The Political Power Of A Film That Might Have Been

The Political Power Of A Film That Might Have Been

Date: 26/03/2021 14:03

Friday 26th March at 8.30pm

The Political Power Of A Film That Might Have Been - Ireland and the Rolling Stones 1965

By Noel McLaughlin and Joanna Braniff
* Plus a special performance by Jordan Adetunji

Free tickets available here:

In their latest book, How Belfast Got the Blues – A Cultural History of Popular Music in The 1960s, authors Noel McLaughlin and Joanna Braniff revisit the Belfast music scene in the period via politics and the business of production. Through forensic research, they present evidence that popular music in Northern Ireland was central to the politics of the time, in ways not previously understood or explored.

Placing Northern Ireland at the forefront of a key moment in British and Irish cultural history, the authors weave a fascinating account of the popular-musical culture and local ‘scene’ in Northern Ireland with the broader and highly complex context social-political milieu.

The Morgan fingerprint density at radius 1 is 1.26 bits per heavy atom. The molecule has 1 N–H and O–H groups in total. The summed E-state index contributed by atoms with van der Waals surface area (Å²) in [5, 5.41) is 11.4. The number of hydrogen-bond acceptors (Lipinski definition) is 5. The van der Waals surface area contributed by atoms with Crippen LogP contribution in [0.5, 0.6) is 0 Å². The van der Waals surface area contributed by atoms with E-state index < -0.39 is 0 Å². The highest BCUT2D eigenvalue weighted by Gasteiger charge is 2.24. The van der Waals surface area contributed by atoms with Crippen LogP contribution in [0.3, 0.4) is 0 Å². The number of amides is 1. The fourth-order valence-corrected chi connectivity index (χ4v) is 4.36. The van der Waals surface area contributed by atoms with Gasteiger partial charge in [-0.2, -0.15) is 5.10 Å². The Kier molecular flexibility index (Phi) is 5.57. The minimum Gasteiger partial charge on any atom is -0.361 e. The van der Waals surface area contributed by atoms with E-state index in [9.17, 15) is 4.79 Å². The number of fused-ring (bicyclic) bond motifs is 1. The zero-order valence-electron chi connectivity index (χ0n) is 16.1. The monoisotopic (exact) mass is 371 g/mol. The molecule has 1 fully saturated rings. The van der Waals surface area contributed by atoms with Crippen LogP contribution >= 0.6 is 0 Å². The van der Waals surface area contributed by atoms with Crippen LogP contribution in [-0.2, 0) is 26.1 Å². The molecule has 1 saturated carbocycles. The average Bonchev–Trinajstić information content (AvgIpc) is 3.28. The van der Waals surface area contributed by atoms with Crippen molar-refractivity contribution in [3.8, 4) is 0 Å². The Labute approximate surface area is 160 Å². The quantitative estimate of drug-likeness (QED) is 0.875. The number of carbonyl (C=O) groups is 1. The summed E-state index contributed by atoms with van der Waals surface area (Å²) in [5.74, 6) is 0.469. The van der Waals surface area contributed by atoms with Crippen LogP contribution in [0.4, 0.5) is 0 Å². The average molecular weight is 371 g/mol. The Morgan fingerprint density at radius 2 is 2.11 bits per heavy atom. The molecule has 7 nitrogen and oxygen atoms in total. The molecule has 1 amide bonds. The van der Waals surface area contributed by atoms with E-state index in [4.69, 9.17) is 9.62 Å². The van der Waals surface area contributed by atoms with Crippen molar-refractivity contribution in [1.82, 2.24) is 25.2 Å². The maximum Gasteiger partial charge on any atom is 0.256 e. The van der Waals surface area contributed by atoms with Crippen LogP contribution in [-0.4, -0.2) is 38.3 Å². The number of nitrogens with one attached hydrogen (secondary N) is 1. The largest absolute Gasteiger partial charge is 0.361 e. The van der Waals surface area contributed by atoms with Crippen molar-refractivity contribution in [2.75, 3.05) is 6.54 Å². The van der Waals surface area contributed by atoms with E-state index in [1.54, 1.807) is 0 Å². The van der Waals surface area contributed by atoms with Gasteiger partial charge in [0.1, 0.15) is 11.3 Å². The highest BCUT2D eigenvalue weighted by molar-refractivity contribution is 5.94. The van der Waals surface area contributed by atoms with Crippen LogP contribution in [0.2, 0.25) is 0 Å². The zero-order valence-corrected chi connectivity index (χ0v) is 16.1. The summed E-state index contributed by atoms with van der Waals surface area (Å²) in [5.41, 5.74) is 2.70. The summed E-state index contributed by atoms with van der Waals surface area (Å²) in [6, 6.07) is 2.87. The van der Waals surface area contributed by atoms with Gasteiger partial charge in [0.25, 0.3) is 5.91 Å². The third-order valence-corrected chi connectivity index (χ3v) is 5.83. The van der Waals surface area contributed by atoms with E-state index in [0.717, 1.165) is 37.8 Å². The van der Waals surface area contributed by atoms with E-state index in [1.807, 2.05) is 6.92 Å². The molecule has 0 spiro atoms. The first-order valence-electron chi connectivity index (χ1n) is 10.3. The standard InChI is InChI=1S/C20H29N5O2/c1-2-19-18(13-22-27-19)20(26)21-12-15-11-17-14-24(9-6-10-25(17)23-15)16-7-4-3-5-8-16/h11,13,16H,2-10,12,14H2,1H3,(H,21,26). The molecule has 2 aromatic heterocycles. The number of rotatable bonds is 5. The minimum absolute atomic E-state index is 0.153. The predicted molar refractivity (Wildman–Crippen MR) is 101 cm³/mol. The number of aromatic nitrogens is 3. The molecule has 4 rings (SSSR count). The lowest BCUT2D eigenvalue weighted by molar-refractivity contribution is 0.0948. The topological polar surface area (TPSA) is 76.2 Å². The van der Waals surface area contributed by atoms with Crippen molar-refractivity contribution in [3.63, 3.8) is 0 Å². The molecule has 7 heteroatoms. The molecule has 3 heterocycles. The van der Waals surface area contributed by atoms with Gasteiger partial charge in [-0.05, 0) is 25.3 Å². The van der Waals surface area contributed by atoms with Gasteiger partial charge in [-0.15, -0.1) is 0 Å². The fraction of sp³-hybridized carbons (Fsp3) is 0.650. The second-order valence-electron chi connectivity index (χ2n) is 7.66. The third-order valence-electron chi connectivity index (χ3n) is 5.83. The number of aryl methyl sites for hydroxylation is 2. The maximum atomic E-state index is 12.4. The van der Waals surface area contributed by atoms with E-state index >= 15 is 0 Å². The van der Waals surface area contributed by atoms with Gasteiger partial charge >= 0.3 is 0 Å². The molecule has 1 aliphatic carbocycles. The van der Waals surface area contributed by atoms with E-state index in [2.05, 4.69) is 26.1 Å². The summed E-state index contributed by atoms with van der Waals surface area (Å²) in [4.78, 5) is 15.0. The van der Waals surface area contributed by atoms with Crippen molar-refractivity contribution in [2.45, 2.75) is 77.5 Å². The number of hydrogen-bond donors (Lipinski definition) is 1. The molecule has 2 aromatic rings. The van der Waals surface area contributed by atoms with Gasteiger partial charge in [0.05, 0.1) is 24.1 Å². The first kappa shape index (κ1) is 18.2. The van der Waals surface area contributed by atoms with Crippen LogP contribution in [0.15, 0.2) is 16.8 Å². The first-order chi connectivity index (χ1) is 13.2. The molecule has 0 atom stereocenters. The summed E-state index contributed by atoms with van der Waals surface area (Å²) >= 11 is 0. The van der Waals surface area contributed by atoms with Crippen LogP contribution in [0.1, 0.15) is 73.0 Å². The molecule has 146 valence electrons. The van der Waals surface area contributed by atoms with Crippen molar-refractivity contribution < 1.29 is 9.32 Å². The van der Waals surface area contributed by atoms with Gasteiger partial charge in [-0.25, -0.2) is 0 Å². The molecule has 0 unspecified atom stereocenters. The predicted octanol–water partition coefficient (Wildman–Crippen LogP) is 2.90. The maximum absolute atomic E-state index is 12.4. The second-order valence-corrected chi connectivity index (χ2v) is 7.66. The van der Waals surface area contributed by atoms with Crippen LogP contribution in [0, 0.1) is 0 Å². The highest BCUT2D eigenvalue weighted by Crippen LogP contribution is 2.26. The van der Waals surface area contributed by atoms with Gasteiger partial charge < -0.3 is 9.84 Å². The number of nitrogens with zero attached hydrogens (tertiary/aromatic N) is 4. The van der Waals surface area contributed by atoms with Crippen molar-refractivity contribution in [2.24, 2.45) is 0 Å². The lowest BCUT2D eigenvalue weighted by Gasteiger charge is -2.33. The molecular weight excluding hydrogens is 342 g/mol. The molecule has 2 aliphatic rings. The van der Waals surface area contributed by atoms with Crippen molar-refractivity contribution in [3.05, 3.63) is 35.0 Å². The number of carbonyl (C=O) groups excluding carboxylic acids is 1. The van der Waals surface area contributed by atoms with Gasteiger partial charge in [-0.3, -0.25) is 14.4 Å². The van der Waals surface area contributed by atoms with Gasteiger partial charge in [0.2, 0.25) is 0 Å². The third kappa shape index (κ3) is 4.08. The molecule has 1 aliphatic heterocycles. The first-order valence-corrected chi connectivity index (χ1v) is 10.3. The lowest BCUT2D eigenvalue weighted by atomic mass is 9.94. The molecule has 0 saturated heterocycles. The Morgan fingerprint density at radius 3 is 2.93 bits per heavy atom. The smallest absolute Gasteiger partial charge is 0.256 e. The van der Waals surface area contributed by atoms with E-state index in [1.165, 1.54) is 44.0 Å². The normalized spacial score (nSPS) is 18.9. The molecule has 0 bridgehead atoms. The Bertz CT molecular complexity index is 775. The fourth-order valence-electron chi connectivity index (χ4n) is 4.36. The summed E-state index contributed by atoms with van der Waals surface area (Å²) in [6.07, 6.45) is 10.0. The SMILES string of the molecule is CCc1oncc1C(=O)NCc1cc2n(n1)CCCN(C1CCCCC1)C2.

In this talk, the authors introduce and examine the ‘lost’ debut film made for the Rolling Stones in Belfast and Dublin in 1965. Directed by the enigmatic and controversial Peter Whitehead, Charlie Is My Darling invokes not only the spirit of the United Irishmen but also directly links the disintegrating political and social circumstances in Belfast to the Civil Rights actions in the United States.

The film effectively disappeared for over 50 years through a bizarre set of circumstances, only re-emerging in 2012 on a collector’s DVD in a heavily modified form. The fallout from the making of this film was to profoundly affect many of those involved in this production for years.

In support of these claims, the authors offer a historically grounded analysis of the film, contextualising its images of Ireland, consider how these connect with the musical performances (especially ‘Satisfaction’) and explore how Whitehead’s collectivist ambitions and cinema verité style frames these.

The authors will open-up the connections between the film’s aesthetic, the group’s performance style, choice of repertoire, and Irish mise-en-scène, concluding with an explanation of how this made the political establishment in Britain and Northern Ireland nervous in the foment of the decade’s mid-point.

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